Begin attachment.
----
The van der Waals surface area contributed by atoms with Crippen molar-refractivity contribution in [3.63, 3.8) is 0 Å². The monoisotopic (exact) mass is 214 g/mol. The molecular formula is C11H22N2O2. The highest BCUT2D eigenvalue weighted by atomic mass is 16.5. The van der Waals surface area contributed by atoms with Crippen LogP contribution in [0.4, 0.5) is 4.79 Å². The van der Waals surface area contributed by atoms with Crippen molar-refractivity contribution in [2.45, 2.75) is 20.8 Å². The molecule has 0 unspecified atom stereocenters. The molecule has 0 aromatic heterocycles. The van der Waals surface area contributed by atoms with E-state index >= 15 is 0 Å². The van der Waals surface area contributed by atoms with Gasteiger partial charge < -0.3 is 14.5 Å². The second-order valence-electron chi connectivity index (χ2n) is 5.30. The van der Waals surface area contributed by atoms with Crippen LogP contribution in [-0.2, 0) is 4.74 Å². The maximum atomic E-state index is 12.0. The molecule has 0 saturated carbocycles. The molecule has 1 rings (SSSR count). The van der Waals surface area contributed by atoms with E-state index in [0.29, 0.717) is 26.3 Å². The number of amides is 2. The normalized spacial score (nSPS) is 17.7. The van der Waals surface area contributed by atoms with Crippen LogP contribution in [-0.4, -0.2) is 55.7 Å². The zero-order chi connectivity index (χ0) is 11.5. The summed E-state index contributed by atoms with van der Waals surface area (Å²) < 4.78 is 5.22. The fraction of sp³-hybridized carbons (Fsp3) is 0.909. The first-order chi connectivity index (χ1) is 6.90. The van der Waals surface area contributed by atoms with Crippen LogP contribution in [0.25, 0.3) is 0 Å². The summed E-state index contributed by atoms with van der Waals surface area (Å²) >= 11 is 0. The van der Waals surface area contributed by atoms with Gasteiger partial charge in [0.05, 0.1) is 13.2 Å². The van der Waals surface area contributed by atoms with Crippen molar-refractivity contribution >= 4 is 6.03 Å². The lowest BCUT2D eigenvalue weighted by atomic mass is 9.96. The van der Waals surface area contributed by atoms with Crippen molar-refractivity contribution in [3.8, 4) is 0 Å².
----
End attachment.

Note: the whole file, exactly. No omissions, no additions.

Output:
The van der Waals surface area contributed by atoms with Crippen molar-refractivity contribution in [3.63, 3.8) is 0 Å². The monoisotopic (exact) mass is 214 g/mol. The molecular formula is C11H22N2O2. The highest BCUT2D eigenvalue weighted by atomic mass is 16.5. The van der Waals surface area contributed by atoms with Crippen LogP contribution in [0.4, 0.5) is 4.79 Å². The van der Waals surface area contributed by atoms with Crippen molar-refractivity contribution in [2.45, 2.75) is 20.8 Å². The molecule has 0 unspecified atom stereocenters. The molecule has 0 aromatic heterocycles. The van der Waals surface area contributed by atoms with E-state index >= 15 is 0 Å². The van der Waals surface area contributed by atoms with Gasteiger partial charge < -0.3 is 14.5 Å². The second-order valence-electron chi connectivity index (χ2n) is 5.30. The van der Waals surface area contributed by atoms with Crippen LogP contribution in [-0.2, 0) is 4.74 Å². The maximum atomic E-state index is 12.0. The molecule has 0 saturated carbocycles. The molecule has 1 rings (SSSR count). The van der Waals surface area contributed by atoms with E-state index in [0.29, 0.717) is 26.3 Å². The number of amides is 2. The normalized spacial score (nSPS) is 17.7. The van der Waals surface area contributed by atoms with Crippen LogP contribution in [-0.4, -0.2) is 55.7 Å². The zero-order chi connectivity index (χ0) is 11.5. The summed E-state index contributed by atoms with van der Waals surface area (Å²) < 4.78 is 5.22. The fraction of sp³-hybridized carbons (Fsp3) is 0.909. The first-order chi connectivity index (χ1) is 6.90. The van der Waals surface area contributed by atoms with Crippen LogP contribution in [0.25, 0.3) is 0 Å². The summed E-state index contributed by atoms with van der Waals surface area (Å²) >= 11 is 0. The van der Waals surface area contributed by atoms with Gasteiger partial charge in [0.05, 0.1) is 13.2 Å². The van der Waals surface area contributed by atoms with Crippen molar-refractivity contribution >= 4 is 6.03 Å². The lowest BCUT2D eigenvalue weighted by atomic mass is 9.96. The van der Waals surface area contributed by atoms with Crippen molar-refractivity contribution in [3.8, 4) is 0 Å².